The Southwestern Historical Quarterly, Volume 29, July 1925 - April, 1926 Page: 243

Book Reviews

misreading of sources. The reference on page 96, note 37, should
be to pages 289-296; Dunwoody's name is misspelled on pages
260-261; the "100 per cent" on page 109, note 72, referred not
to exemptions but to a new draft; on page 289 "Colonel August"
should be "Brigadier-General G. J. Rains"; Mr. T. R. Hay is not
a "professor," but an engineer, page 349, note 45; the comment
on Davis's apparent inconsistency, page 301, is inappropriate, for
though Davis was a secessionist he was never a nullifier. Other
statements are so carelessly made that their meaning is not always
clear. There seems to be no need for including the scurrilous
letter of the runaway conscript, pages 19-21, especially since the
document is really of doubtful authenticity. Finally, a consider-
able number of the page references in the index are wrong. Most
of these errors would have been caught by a careful verification of
footnotes and by good proofreading. It is a pity that they should
mar a good book.
Augustus Baldwin Longstreet, A Study of the Development of
Culture in the South. By John Donald Wade. (New
York: The Macmillan Company, 1924. Pp. viii, 392.)
This book is one of the most welcome additions to the list of
southern biographies that has been made in a generation. "Judge"
Longstreet was in no sense a great man, but he was certainly a
notable one in his day. Probably few people today, except the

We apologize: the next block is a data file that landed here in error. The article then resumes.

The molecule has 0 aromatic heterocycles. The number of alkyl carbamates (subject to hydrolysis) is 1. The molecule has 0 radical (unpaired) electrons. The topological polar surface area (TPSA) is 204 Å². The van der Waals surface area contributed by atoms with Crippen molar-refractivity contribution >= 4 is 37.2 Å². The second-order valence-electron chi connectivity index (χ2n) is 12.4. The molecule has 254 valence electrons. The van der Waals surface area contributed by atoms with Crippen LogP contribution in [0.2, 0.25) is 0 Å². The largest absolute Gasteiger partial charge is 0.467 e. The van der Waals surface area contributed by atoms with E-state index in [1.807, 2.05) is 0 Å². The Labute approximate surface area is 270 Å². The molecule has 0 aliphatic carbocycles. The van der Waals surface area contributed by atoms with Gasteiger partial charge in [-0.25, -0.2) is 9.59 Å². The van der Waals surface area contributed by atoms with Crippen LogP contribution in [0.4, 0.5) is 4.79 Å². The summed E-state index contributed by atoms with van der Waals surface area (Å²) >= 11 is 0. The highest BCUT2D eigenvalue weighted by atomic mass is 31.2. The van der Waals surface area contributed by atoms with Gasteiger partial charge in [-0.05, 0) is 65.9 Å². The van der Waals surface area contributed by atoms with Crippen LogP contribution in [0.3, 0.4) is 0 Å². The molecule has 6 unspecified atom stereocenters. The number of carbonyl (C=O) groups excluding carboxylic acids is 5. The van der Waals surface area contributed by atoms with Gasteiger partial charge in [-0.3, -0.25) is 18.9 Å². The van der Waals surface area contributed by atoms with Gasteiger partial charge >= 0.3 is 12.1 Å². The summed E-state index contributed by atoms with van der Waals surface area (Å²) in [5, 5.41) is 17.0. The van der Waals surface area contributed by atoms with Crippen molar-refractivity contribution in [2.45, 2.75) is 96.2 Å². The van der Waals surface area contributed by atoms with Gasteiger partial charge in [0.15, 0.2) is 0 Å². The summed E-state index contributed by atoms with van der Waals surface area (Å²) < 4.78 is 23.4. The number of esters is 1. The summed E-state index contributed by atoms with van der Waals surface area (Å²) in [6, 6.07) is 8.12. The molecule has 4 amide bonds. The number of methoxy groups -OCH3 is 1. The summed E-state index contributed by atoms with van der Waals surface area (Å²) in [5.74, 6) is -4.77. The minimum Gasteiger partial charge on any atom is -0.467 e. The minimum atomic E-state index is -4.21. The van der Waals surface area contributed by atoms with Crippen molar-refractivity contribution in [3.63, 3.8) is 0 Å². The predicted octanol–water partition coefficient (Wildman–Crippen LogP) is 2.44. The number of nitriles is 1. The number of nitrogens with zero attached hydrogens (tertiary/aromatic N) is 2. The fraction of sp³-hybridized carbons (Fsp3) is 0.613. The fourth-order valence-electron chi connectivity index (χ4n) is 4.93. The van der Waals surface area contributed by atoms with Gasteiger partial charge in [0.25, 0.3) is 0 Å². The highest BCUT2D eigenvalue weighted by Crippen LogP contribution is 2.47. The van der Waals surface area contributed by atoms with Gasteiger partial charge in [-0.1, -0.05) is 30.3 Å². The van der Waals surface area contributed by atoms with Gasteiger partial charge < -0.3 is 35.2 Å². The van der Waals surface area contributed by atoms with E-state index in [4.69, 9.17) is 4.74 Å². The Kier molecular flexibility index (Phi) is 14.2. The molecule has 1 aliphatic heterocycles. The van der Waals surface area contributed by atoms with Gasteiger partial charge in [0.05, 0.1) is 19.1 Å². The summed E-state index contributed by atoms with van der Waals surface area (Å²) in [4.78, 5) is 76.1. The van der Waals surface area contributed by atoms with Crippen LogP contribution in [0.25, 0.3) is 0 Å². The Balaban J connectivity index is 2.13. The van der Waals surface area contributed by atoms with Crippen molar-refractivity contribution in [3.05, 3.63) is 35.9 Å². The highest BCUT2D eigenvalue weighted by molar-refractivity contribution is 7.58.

older generation of Georgians, even know who he was; and to
those who do know he is best remembered as the author of those
amusing and edifying yarns, Georgia Scenes. Though one sus-
pects that this authorship is at the core of Professor Wade's interest
in him, the old Judge himself beyond doubt attributed but little
of his importance in affairs to that small book. Neither, evidently,
did his contemporaries.
Born in 1790 in Augusta, Georgia, then still a frontier town,
Augustus Longstreet enjoyed rather unusual advantages--an inti-
mate boyish friendship with George McDuffie, schooling at Wad-
del's famous academy, a college course at Yale, and then the law
course at Litchfield, Connecticut. From 1815 to 1839 he practiced
law with success, became a judge, dabbled in politics as a state


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Texas State Historical Association. The Southwestern Historical Quarterly, Volume 29, July 1925 - April, 1926, periodical, 1926; Austin, Texas. ( accessed August 21, 2017), University of North Texas Libraries, The Portal to Texas History,; crediting Texas State Historical Association.